Fireweed (Cree: hapaskwa, askapask)

Heather MacLeod
Heritage Presenter
Wapusk National Park & Manitoba North National Historic Sites

Wapusk News - Volume 6, 2013

Fireweed at the height of bloom in early August Fireweed at the height of bloom in early August
© Parks Canada

Wapusk National Park (NP) and the surrounding region is internationally recognized for its biological diversity. The park protects many important and diverse habitats and populations of polar bears and birds and includes approximately 400 species of plants. Let’s take a close-up look at one of these plants, commonly known as fireweed (Chamerion augustifolium).

Fireweed is a hardy plant that grows throughout the circumpolar north and in mountainous zones in much of North America. Fireweed is also found as far away as Iceland, Greenland and northern Eurasia. These showy, purple-pink, fragrant flowers are unforgettable!

As its name suggests, fireweed is one of the first plants to re-colonize the landscape after a fire, or when an area has been disturbed, such as along roadsides or building sites. The unfolding summer season in Wapusk NP can be measured by the progressive blooming of various plants. Even as the snowbanks are retreating, the early spring blooms of the purple saxifrage (Saxifraga oppositifolia) seek the sun. These small, bright purple flowers are a welcome splash of colour on the otherwise monotone spring landscape. As the season progresses, the fragrant blooms of northern hedysarum (Hedysarum mackenzii) indicate that the summer wildflowers are at their peak. Finally, the appearance of the prolific fireweed reminds us that autumn is just around the corner. There is a saying in the North that when the fireweed blooms are at their best, the moose are fat enough for good hunting!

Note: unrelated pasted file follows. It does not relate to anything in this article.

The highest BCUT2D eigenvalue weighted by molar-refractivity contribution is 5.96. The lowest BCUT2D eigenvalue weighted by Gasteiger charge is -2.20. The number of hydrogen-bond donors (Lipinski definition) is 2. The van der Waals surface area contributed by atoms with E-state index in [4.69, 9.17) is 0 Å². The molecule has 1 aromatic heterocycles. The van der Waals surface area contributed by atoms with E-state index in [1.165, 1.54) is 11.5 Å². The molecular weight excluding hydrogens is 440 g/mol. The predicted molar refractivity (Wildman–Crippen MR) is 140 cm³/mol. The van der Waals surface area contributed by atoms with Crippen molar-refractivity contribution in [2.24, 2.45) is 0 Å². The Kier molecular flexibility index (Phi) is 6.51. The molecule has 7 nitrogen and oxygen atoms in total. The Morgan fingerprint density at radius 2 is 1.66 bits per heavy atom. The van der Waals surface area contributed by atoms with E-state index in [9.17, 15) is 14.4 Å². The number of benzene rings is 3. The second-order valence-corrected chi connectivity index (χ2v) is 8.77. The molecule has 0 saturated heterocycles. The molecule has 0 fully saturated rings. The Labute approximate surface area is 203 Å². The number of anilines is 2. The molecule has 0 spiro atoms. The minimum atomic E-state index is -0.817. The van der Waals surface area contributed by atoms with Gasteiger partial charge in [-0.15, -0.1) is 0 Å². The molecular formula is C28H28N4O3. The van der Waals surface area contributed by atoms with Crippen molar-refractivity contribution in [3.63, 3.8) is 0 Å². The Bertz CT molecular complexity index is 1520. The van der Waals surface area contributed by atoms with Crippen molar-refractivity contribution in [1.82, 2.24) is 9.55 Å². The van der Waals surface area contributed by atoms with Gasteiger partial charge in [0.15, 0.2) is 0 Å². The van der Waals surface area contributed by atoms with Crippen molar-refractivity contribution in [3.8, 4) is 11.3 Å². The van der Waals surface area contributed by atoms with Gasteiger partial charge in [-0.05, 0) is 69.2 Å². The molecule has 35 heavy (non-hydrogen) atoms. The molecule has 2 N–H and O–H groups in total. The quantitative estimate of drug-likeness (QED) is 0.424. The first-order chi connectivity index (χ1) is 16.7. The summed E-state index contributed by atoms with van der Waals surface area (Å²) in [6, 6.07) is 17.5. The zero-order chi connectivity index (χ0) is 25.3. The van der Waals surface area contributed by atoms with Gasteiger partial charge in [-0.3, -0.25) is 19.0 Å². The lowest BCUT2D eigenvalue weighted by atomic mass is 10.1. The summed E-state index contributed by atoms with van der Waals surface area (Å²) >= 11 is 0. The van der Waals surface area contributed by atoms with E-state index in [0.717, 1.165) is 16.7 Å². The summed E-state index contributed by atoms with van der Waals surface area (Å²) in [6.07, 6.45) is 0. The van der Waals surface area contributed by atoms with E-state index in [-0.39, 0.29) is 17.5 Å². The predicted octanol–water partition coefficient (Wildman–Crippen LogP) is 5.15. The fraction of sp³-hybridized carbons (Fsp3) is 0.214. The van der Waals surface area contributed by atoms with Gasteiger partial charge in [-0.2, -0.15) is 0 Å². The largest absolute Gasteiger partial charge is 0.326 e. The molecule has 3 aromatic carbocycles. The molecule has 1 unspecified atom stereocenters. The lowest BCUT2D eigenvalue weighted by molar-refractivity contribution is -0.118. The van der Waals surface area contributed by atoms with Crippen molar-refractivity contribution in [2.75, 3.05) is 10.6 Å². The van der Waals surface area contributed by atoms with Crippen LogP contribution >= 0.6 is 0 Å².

Fireweed has a long history of use as a traditional medicine and is known to have high concentrations of beta carotene, vitamin C and vitamin A. Prepared by an experienced person, the leaves of the plant have been used as a remedy for urinary tract disorders and general inflammation of the digestive tract and skin, while tea made from the whole plant has been used as a treatment for intestinal worms, asthma and whooping cough. Chewed roots, applied topically, are thought to draw the infection out of boils and abscesses. A word of caution: some plants may cause unpleasant or deadly side effects. Know your plants well before harvesting and using them.

Fireweed has also been used traditionally in a number of different, non-medicinal ways. Layers of fireweed can be made into a mat or work surface, referred to as “Old Timer’s Plywood,” and the fibrous stems can be used as twine. Fireweed can be used to make a delicious jelly. You will find many jelly recipes posted on the Internet. The young, tender shoots are very tasty in salads and can also be cooked as a pot vegetable and the flowers and buds make an eye-catching addition to any dish.

Sources for information:

  • Johnson, Karen. Wildflowers of Churchill. Manitoba Museum of Man and Nature, 1987.
  • Johnson, Derek; Kershaw, Linda; MacKinnon, Andy. Plants of the Western Boreal Forest and Aspen Parkland. Lone Pine Press, 1995.
  • Kershaw, Linda. Manitoba Wayside Wildflowers. Lone Pine Press , 2003.
  • Kershaw, Linda. Edible and Medicinal Plants of the Rockies. Lone Pine Press, 2000.
  • Marles, Robin J.; Clavelle, Christina; Monteleone, Leslie; Tays, Natalie; Burns, Donna. Aboriginal Plant Use in Canada’s Northwest Boreal Forest. Natural Resources Canada, 2008.
  • Walker, Marilyn. Identifying, Harvesting and Using Wild Plants of Eastern Canada. Nimbus Publishing Ltd., 2008.
A spectacular panorama carpet of fireweed A spectacular panorama carpet of fireweed
© Parks Canada